Turner Addition Makes Pacers East’s Frontrunner

Even though their lead over Miami is smaller than it once was, Indiana is still poised to wrestle the East’s crown away from the HEAT.

Alan Draper profile picture
Sports Editor
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The Indiana Pacers remain one of the league’s most intriguing teams, especially in an Eastern Conference nearly devoid of compelling storylines. Currently possessing the league’s best record at 43-13, their two-game lead over the Miami HEAT is far less comfortable than the four to five games that once separated the two in late-January. While this Miami team has proven that they can win an absolutely vital game on an opponent’s home court, these Pacers, immense talent aside, can’t make such a claim.

In a locker room with so much chemistry spawning from an apparent organizational unity, there were some that questioned the decision to finally move longtime Pacer Danny Granger in favor of fourth-year swingman Evan Turner. The truth is, it’s been a long time since Indiana depended upon a healthy Granger to provide the bulk of their nightly scoring punch.

A franchise player in the past, it is truly unfortunate that Granger’s last couple seasons have been marred by injuries and setbacks. A fresh start was likely the best option for both parties moving forward, and any concerns over the recent deal were all but erased in Turner’s debut on Tuesday against the Los Angeles Lakers.

After a relatively slow start to the game in which the Lakers actually pulled to within two points early in the third quarter, the Pacers unleashed a 42-17 run that effectively thwarted any upset aspirations the visitors may have had. Turner finished the game with 13 points, six rebounds, two assists and a steal in 26 minutes. He was 6-12 from the floor and +9 in his debut off Indiana’s bench.

Not that L.A. should feel ashamed by what eventually became a 20-point road loss, as it is no coincidence these Pacers now sit with the best record in the NBA. They are poised to make those types of runs against any and all teams, as these Pacers are constructed to hit you in waves.

Paul George is unquestionably one of the league’s best two-way players, and All-Star snub Lance Stephenson, while still unpredictable at times, is also continuing to develop into one of the league’s better young two-guards. The 23-year-old has nearly doubled his productivity in scoring, rebounds and assists, while his shooting percentage (49.8 percent) is almost four percent higher than any of his previous seasons in the NBA. Not to mention the fact that he also leads the league in triple-doubles with four thus far in 2013-14.

The Pacers are also one of the few teams that possesses the ability to run their offense through the post and punish teams that lack interior size and toughness. Even though Roy Hibbert hasn’t had quite the offensive impact some Indiana fans may prefer, he’s shown as recently as the 2013 Eastern Conference Finals he can punish an opponent if given the looks and focus. Not to mention the fact that both he and David West create one of the tougher defensive fronts in the league.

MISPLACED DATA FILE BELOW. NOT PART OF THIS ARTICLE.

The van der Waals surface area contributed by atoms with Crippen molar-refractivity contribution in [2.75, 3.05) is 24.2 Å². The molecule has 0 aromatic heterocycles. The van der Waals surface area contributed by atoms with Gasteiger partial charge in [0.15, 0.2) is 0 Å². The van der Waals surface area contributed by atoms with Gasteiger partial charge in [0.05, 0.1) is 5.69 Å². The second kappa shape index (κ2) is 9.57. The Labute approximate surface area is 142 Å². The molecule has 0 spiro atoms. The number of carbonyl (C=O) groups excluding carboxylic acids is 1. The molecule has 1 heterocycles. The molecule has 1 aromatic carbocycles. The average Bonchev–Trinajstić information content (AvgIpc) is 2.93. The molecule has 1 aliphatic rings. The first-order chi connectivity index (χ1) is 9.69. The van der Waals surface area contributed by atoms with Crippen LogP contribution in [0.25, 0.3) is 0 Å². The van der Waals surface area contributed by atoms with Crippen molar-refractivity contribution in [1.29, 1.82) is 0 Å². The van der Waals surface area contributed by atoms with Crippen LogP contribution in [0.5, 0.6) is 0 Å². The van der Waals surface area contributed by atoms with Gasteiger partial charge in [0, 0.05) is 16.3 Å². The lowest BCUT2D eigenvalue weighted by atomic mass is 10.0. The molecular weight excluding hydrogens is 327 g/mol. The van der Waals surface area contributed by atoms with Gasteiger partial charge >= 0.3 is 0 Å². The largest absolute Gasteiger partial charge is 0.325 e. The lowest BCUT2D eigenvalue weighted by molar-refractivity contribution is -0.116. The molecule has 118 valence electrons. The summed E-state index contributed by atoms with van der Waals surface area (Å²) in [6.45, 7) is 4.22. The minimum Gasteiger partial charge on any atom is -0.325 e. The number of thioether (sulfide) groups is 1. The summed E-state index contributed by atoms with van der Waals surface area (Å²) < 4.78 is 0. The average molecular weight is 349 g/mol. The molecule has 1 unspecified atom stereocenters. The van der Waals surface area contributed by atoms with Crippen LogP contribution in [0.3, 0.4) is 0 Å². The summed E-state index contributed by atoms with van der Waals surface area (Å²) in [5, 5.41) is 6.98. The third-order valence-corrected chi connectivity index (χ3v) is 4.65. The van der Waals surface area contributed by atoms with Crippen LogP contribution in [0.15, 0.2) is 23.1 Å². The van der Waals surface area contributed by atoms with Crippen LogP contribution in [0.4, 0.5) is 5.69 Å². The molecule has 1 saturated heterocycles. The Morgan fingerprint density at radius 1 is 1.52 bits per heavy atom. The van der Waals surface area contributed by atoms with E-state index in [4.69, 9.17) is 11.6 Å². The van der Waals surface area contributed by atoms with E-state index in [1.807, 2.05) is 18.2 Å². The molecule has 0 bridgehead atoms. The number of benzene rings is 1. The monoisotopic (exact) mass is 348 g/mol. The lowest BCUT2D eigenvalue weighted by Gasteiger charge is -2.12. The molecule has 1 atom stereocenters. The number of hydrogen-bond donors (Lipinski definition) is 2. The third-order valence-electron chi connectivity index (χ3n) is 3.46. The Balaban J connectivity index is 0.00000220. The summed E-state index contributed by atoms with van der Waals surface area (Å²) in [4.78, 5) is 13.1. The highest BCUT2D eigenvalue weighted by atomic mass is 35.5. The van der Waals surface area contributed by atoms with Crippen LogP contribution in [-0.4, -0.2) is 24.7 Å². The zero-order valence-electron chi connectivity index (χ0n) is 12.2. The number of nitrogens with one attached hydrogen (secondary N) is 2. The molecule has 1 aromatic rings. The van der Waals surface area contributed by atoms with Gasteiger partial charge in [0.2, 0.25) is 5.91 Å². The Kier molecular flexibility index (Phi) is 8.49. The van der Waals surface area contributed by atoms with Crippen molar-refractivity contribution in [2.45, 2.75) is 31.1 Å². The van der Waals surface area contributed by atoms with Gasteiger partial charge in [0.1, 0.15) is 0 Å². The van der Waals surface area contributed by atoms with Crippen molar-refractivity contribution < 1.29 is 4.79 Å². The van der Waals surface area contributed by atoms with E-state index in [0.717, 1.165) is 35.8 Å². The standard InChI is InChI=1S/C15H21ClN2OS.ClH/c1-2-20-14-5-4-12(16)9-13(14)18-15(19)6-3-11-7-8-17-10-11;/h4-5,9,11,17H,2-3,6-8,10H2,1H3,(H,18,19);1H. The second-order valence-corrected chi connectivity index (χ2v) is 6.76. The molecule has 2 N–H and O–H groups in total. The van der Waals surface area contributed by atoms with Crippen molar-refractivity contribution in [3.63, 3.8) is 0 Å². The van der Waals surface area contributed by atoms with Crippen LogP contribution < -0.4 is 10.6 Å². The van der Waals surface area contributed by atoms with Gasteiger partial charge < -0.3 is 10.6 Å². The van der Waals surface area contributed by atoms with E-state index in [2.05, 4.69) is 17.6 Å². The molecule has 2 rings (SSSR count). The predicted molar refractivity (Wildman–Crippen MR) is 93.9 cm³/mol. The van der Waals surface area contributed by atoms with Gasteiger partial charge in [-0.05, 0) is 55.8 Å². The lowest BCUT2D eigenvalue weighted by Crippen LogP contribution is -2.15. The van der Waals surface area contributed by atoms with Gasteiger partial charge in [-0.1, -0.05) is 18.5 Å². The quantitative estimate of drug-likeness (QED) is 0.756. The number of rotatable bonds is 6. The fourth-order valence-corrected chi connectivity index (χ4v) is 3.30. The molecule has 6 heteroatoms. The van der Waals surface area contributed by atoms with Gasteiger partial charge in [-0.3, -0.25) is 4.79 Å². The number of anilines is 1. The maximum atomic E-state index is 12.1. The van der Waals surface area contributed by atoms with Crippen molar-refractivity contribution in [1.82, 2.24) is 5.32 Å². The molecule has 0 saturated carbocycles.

George Hill may appear to be a “no-frills” player, but he does have the ability to rise to the moment and increase productivity as needed. Hill has been steady all year, and appears far more comfortable in his leadership role this season.

Notice a name we haven’t even mentioned yet?

Andrew Bynum is reportedly still working himself into shape with their training staff, and could still be weeks away from being ready. Ian Mahinmi’s presence gives the Pacers all the time they need to fully assess what Bynum can offer the team. Although seldom used, Mahinmi was actually on that Dallas Mavericks team that won the title back in 2011 and did provide reserve minutes for Hibbert during last year’s playoff run. That said, the very reason Indiana’s front office was willing to take the risk on Bynum is specifically because of what the irrepressible big man could provide if healthy and focused. Indiana also has Luis Scola and Lavoy Allen down low, giving them one of the deepest frontcourts in the league.

Whether Bynum’s addition pans out or proves to be merely for insurance purposes, Turner’s addition really appears to have placed Indiana over the top. His ability to generate his own offense could be key, but he also gives the Pacers another perimeter defender to matchup specifically against a team like Miami. This is quite the luxury for head coach Frank Vogel, as he already has one of the best perimeter defenders in George and one of the best rim protectors in Hibbert. While visions of potential rotations and combinations of players may be something Vogel could have only dreamt of in the past, they are precisely what may haunt the nightmares of opposing coaches attempting to design effective game plans in the not-so-distant future.

Although the opening and semi-final rounds are likely to be more difficult for the top two seeds than most are anticipating, both the Pacers and HEAT do seem destined to eventually meet in the postseason once again. Home court may still hold some importance for Indiana, but they may be confident enough to handle a series or game regardless of the venue. One thing is certain: these Pacers are absolutely talented enough.

Alan is an expert gambling writer who works as one of the chief editors for Basketball Insiders. He has been covering online gambling and sports betting for over 8 years, having written for the likes of Sportlens,, The Sports Daily, 90min, and His particular specialisms include US online casinos and gambling regulations, and soccer and basketball betting. Based in London, Alan holds an MA in English Literature and is a passionate supporter of Chelsea FC.

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